And we need that to counter some of the stinging defeats we’ve had (NY and ME), and continue the momentum from the equally ringing victories (WA and DC).

I think the word queer has a lot of lingual baggage, and further I don’t feel right appropriating it when there is such comfort for any group in having a word – a name – to call their own.  We need a completely new word.

Suggestions?

Here’s two off the top of my head to start us off:

The first one that came to mind was FreeSexual.  I love the ring of it!  And a quick trip to google turned up others with the same thought.

EqualSexual This one isn’t already used.  I’d define it as someone who refuses to be labeled, and supports sexual equality.

What do you think?

Musings on Israel and Palestine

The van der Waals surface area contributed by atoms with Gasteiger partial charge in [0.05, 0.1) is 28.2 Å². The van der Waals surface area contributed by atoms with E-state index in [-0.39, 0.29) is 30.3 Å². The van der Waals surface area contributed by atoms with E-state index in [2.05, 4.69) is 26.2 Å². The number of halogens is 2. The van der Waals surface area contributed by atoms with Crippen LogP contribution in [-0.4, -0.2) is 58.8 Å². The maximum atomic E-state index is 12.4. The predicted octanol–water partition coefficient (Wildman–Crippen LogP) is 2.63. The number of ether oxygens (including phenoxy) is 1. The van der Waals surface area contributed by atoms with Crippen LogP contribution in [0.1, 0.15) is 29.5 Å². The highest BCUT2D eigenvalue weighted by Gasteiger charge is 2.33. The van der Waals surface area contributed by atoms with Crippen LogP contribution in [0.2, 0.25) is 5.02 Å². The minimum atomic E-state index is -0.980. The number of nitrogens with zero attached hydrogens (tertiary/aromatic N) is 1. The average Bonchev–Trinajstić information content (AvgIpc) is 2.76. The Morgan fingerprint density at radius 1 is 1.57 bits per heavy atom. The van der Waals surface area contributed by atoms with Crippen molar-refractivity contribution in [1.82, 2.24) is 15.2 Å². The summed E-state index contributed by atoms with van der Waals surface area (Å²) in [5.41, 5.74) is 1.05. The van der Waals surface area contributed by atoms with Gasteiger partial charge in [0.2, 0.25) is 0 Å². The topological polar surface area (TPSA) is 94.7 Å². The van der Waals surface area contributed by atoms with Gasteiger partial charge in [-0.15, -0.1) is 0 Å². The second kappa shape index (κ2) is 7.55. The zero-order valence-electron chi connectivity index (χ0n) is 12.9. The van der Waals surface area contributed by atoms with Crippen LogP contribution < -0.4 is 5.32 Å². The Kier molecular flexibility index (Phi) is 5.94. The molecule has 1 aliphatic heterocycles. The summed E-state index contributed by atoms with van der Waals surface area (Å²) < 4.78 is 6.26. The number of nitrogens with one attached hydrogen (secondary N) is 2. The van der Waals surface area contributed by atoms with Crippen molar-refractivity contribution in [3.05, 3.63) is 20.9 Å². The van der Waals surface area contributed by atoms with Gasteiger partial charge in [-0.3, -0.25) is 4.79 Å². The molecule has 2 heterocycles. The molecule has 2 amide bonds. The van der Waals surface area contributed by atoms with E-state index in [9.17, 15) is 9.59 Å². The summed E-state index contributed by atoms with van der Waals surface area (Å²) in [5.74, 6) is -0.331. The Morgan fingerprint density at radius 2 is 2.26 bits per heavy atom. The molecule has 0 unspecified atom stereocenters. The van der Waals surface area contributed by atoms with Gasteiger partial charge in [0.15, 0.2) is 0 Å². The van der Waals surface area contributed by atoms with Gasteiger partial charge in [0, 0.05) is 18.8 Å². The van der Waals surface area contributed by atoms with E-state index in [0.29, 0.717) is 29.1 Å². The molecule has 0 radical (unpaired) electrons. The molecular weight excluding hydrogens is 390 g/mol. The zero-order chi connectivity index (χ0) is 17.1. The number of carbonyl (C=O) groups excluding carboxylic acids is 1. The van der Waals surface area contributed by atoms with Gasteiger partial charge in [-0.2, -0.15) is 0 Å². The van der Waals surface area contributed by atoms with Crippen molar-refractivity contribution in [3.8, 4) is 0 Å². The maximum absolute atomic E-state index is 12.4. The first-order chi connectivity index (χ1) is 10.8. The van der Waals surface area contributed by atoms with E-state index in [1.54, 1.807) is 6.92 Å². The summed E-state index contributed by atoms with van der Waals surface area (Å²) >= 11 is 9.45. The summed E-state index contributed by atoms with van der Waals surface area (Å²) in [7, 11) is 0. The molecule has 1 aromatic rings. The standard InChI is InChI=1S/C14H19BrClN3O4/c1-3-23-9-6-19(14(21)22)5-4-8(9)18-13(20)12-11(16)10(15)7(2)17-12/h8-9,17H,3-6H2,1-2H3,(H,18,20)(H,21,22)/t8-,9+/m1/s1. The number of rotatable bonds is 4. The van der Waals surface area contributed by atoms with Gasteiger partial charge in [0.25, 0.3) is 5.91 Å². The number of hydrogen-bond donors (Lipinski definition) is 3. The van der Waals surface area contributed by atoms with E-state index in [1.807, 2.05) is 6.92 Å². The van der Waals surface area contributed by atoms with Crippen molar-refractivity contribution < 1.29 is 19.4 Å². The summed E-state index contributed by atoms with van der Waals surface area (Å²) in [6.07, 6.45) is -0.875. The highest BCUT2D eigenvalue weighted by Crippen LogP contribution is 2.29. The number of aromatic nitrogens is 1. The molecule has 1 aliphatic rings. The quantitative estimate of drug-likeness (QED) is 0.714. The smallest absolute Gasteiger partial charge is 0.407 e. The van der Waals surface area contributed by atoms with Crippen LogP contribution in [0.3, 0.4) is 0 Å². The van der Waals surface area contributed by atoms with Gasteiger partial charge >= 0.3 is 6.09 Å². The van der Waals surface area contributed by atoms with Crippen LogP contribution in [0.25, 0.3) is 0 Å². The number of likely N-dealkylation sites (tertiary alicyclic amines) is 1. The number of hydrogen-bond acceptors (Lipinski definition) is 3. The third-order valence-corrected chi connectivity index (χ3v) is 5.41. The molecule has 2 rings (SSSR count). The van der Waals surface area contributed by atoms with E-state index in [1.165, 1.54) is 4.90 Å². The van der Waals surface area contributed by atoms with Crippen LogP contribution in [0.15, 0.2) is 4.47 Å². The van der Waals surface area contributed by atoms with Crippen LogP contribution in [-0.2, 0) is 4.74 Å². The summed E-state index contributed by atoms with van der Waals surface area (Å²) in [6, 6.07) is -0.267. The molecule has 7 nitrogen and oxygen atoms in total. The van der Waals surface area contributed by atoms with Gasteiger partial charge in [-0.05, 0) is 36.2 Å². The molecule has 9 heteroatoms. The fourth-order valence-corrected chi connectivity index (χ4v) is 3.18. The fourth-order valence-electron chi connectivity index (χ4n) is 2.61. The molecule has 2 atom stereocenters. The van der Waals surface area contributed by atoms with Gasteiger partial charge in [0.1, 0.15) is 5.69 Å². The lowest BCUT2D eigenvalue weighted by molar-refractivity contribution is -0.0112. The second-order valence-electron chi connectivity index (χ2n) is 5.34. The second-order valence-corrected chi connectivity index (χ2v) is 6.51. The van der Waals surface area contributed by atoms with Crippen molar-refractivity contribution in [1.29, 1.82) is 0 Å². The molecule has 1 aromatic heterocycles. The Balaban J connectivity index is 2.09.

Posted in Musings by Captain Optimistic on November 30, 2009

I was talking with a friend about Israel, and he did something uncharacteristic.  He tried to shut down the debate.  He did so using a few problematic arguments.  Arguments I would like to take a look at before adding in my own thoughts on Israel and Palestine.

Tax Dollars and Speech

J made the point that since my tax dollars go towards supporting Israel’s violence towards the Palestinians, I couldn’t talk about “opposing violence”.  This is a pretty easy argument to defeat.  J opposes the Iraqi war, yet his tax dollars go towards its support.  Would anyone say he ought to shut up about his opposition?  Of course not.  It is vital we speak our minds, especially when our tax dollars go towards a cause we deem unjust.